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It seems to me like many organizations are trying to provide mentorship to new EAs, but are unable to mentor many of the applicants, even ones that may be qualified. This seems fairly unusual, even by the standards of (for instance) graduate schools, which tend to be just as selective as EA-focused mentorship programs, but offer more extensive mentorship.

Therefore, it seems to me like there must be some sort of bottleneck in the EA mentorship pipeline, which is confusing to me, given how much money is being directed into community building, and given how important this area is under the community-building umbrella.

What might be causing these bottlenecks, and how might we fix them?




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What is the bottleneck: There aren't a lot of people who are well established in things like AI Safety or AI Governance because these fields are relatively young. There are a lot of people interested in entering these fields because AI has recently become much more legibly a problem. So there are more newcomers than experienced experts. We want experienced experts to actually do the thing they're expert in, not just mentor newcomers. So there's a limit to how many new people can get mentored per year. 

What is the solution: I don't really know what kind of solution you're looking for. Spend more money to hire more experienced experts? It seems like we are doing this, but it's hard to hire good people, especially in relatively new fields. I guess it would help to have more funding if that's what you want to focus on?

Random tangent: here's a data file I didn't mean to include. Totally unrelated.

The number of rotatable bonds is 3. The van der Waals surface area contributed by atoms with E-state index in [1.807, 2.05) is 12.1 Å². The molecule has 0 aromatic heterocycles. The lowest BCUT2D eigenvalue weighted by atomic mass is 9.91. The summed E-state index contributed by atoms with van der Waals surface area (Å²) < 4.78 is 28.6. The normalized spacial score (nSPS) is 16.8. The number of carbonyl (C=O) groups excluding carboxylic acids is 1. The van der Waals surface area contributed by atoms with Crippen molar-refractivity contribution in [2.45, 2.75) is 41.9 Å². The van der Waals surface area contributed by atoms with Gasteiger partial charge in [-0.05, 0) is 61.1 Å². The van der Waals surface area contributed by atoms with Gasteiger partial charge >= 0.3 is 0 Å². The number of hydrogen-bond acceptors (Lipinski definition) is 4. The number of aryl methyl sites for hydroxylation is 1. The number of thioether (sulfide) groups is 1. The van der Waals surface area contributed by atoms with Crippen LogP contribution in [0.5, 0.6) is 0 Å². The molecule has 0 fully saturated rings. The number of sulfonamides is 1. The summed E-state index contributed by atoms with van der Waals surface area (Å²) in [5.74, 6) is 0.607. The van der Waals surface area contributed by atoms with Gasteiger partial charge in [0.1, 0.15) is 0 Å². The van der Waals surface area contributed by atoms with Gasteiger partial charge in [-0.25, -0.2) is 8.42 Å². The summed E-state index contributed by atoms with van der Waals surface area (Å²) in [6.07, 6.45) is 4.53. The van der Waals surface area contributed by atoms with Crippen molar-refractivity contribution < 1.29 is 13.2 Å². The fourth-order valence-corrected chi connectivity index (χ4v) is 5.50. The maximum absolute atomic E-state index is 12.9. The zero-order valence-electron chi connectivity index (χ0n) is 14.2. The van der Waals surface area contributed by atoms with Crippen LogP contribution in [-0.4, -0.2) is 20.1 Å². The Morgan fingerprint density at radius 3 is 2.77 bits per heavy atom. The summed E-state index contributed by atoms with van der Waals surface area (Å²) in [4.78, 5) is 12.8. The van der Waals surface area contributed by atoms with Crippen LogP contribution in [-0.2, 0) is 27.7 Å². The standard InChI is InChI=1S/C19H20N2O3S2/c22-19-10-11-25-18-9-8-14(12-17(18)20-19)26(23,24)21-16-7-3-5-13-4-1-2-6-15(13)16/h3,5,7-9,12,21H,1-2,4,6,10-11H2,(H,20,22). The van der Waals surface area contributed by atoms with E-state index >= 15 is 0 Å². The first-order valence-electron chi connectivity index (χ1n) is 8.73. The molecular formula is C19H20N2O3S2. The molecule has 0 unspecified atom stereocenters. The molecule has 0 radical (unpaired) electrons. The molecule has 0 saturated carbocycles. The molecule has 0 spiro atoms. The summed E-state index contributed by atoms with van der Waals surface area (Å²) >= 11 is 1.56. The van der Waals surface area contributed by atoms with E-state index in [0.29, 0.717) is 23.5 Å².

I think the effect you describe makes sense, you can’t just grow a field arbitrarily fast.

But I think it might be useful to talk more about wheter we still think that trying to get into one of these very competitive programmes is currently still the best use of the talented people who are happy to use their career to do the most good.

I asked and the AI Safety Memtors and Mentees Project is no longer active.

I’d love to see someone else start something similar:


Would be interested in seeing the cause of the general problem here, and some possible solutions.

Chris Leong
Coming back to this question, there's probably a shortage of founders. If you want to start a mentorship program in X, ideally you'd have experience in X yourself plus additional organisational skills. Even so, most people with experience in X probably just want to focus on X.
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Can you give some evidence/an example for "unable to mentor many of the qualified applicants"?

One example is what Ben Garfinkel has said about the GovAI summer research fellowship:

We're currently getting far more strong applications than we have open slots. (I believe our acceptance rate for the Summer Fellowship is something like 5% and will probably keep getting lower. We now need to reject people who actually seem really promising.)

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